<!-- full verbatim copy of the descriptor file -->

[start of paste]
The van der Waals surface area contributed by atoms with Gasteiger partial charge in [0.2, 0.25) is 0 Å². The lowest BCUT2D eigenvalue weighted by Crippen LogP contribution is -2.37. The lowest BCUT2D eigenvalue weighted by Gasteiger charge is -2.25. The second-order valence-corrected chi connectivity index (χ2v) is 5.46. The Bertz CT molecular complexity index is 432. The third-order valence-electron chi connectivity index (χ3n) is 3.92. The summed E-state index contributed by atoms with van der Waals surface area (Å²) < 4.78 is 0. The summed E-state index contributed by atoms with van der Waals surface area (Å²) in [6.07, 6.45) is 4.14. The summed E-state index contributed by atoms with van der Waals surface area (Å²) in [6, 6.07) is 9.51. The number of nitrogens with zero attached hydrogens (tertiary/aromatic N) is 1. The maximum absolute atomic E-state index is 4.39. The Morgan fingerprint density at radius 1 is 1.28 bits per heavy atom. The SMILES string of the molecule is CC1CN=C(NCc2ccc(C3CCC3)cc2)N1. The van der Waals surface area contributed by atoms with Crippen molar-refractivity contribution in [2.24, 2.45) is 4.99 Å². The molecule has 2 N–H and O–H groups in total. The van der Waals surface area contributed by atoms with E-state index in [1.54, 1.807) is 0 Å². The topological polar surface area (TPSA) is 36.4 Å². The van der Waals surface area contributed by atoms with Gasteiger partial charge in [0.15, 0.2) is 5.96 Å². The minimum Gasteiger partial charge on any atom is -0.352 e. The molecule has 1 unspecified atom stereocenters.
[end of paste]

The van der Waals surface area contributed by atoms with Gasteiger partial charge in [0.2, 0.25) is 0 Å². The lowest BCUT2D eigenvalue weighted by Crippen LogP contribution is -2.37. The lowest BCUT2D eigenvalue weighted by Gasteiger charge is -2.25. The second-order valence-corrected chi connectivity index (χ2v) is 5.46. The Bertz CT molecular complexity index is 432. The third-order valence-electron chi connectivity index (χ3n) is 3.92. The summed E-state index contributed by atoms with van der Waals surface area (Å²) < 4.78 is 0. The summed E-state index contributed by atoms with van der Waals surface area (Å²) in [6.07, 6.45) is 4.14. The summed E-state index contributed by atoms with van der Waals surface area (Å²) in [6, 6.07) is 9.51. The number of nitrogens with zero attached hydrogens (tertiary/aromatic N) is 1. The maximum absolute atomic E-state index is 4.39. The Morgan fingerprint density at radius 1 is 1.28 bits per heavy atom. The SMILES string of the molecule is CC1CN=C(NCc2ccc(C3CCC3)cc2)N1. The van der Waals surface area contributed by atoms with Crippen molar-refractivity contribution in [2.24, 2.45) is 4.99 Å². The molecule has 2 N–H and O–H groups in total. The van der Waals surface area contributed by atoms with E-state index in [1.54, 1.807) is 0 Å². The topological polar surface area (TPSA) is 36.4 Å². The van der Waals surface area contributed by atoms with Gasteiger partial charge in [0.15, 0.2) is 5.96 Å². The minimum Gasteiger partial charge on any atom is -0.352 e. The molecule has 1 unspecified atom stereocenters.